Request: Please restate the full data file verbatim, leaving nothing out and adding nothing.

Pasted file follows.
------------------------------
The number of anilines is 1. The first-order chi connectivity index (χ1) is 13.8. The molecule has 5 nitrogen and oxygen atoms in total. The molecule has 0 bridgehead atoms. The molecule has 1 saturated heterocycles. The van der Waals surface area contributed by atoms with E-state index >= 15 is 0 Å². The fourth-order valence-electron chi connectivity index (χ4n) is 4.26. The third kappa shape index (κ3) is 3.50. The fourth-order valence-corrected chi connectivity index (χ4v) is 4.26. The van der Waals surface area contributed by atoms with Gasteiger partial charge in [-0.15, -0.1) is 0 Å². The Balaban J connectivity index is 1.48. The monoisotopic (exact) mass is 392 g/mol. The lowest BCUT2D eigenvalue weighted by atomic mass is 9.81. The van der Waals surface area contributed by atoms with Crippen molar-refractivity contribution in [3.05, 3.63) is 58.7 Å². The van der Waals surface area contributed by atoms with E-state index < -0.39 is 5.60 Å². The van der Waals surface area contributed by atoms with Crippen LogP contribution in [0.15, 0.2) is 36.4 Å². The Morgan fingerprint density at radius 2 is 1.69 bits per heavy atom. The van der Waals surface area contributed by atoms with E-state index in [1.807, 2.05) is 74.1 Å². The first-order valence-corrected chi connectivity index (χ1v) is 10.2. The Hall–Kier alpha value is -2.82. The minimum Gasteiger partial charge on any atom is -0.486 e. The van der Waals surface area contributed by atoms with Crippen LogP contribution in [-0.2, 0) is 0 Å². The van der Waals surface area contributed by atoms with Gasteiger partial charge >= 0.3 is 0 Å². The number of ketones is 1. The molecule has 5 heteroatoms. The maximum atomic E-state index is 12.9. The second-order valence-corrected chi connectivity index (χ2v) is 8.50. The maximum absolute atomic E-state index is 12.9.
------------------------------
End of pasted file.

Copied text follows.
The number of anilines is 1. The first-order chi connectivity index (χ1) is 13.8. The molecule has 5 nitrogen and oxygen atoms in total. The molecule has 0 bridgehead atoms. The molecule has 1 saturated heterocycles. The van der Waals surface area contributed by atoms with E-state index >= 15 is 0 Å². The fourth-order valence-electron chi connectivity index (χ4n) is 4.26. The third kappa shape index (κ3) is 3.50. The fourth-order valence-corrected chi connectivity index (χ4v) is 4.26. The van der Waals surface area contributed by atoms with Gasteiger partial charge in [-0.15, -0.1) is 0 Å². The Balaban J connectivity index is 1.48. The monoisotopic (exact) mass is 392 g/mol. The lowest BCUT2D eigenvalue weighted by atomic mass is 9.81. The van der Waals surface area contributed by atoms with Crippen molar-refractivity contribution in [3.05, 3.63) is 58.7 Å². The van der Waals surface area contributed by atoms with E-state index < -0.39 is 5.60 Å². The van der Waals surface area contributed by atoms with Crippen LogP contribution in [0.15, 0.2) is 36.4 Å². The Morgan fingerprint density at radius 2 is 1.69 bits per heavy atom. The van der Waals surface area contributed by atoms with E-state index in [1.807, 2.05) is 74.1 Å². The first-order valence-corrected chi connectivity index (χ1v) is 10.2. The Hall–Kier alpha value is -2.82. The minimum Gasteiger partial charge on any atom is -0.486 e. The van der Waals surface area contributed by atoms with Crippen LogP contribution in [-0.2, 0) is 0 Å². The van der Waals surface area contributed by atoms with Gasteiger partial charge >= 0.3 is 0 Å². The number of ketones is 1. The molecule has 5 heteroatoms. The maximum atomic E-state index is 12.9. The second-order valence-corrected chi connectivity index (χ2v) is 8.50. The maximum absolute atomic E-state index is 12.9.